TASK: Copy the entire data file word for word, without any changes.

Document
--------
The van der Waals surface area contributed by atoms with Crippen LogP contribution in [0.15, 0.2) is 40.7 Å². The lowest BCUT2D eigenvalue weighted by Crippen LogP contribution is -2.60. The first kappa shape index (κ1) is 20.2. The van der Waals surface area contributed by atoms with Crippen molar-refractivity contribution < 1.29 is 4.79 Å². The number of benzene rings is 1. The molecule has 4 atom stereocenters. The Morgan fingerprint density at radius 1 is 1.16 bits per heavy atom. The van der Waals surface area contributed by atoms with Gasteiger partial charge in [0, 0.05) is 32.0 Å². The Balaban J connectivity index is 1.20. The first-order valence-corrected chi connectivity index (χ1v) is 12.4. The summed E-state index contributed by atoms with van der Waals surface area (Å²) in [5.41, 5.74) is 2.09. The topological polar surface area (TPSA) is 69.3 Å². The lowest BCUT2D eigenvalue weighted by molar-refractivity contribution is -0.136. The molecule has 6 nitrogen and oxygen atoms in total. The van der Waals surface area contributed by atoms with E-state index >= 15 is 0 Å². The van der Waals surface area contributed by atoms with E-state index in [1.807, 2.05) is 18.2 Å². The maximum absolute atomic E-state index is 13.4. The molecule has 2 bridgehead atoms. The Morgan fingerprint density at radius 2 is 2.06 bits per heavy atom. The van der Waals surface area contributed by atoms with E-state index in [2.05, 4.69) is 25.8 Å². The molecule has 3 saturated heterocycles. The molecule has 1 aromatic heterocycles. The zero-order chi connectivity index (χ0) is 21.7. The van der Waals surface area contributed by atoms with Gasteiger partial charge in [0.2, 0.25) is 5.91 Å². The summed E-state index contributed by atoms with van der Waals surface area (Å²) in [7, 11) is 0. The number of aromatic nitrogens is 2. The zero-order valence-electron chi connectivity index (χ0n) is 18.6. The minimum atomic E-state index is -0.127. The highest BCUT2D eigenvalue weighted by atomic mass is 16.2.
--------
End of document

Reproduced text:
The van der Waals surface area contributed by atoms with Crippen LogP contribution in [0.15, 0.2) is 40.7 Å². The lowest BCUT2D eigenvalue weighted by Crippen LogP contribution is -2.60. The first kappa shape index (κ1) is 20.2. The van der Waals surface area contributed by atoms with Crippen molar-refractivity contribution < 1.29 is 4.79 Å². The number of benzene rings is 1. The molecule has 4 atom stereocenters. The Morgan fingerprint density at radius 1 is 1.16 bits per heavy atom. The van der Waals surface area contributed by atoms with Gasteiger partial charge in [0, 0.05) is 32.0 Å². The Balaban J connectivity index is 1.20. The first-order valence-corrected chi connectivity index (χ1v) is 12.4. The summed E-state index contributed by atoms with van der Waals surface area (Å²) in [5.41, 5.74) is 2.09. The topological polar surface area (TPSA) is 69.3 Å². The lowest BCUT2D eigenvalue weighted by molar-refractivity contribution is -0.136. The molecule has 6 nitrogen and oxygen atoms in total. The van der Waals surface area contributed by atoms with E-state index >= 15 is 0 Å². The van der Waals surface area contributed by atoms with E-state index in [1.807, 2.05) is 18.2 Å². The maximum absolute atomic E-state index is 13.4. The molecule has 2 bridgehead atoms. The Morgan fingerprint density at radius 2 is 2.06 bits per heavy atom. The van der Waals surface area contributed by atoms with E-state index in [2.05, 4.69) is 25.8 Å². The molecule has 3 saturated heterocycles. The molecule has 1 aromatic heterocycles. The zero-order chi connectivity index (χ0) is 21.7. The van der Waals surface area contributed by atoms with Gasteiger partial charge in [0.2, 0.25) is 5.91 Å². The summed E-state index contributed by atoms with van der Waals surface area (Å²) in [7, 11) is 0. The number of aromatic nitrogens is 2. The zero-order valence-electron chi connectivity index (χ0n) is 18.6. The minimum atomic E-state index is -0.127. The highest BCUT2D eigenvalue weighted by atomic mass is 16.2.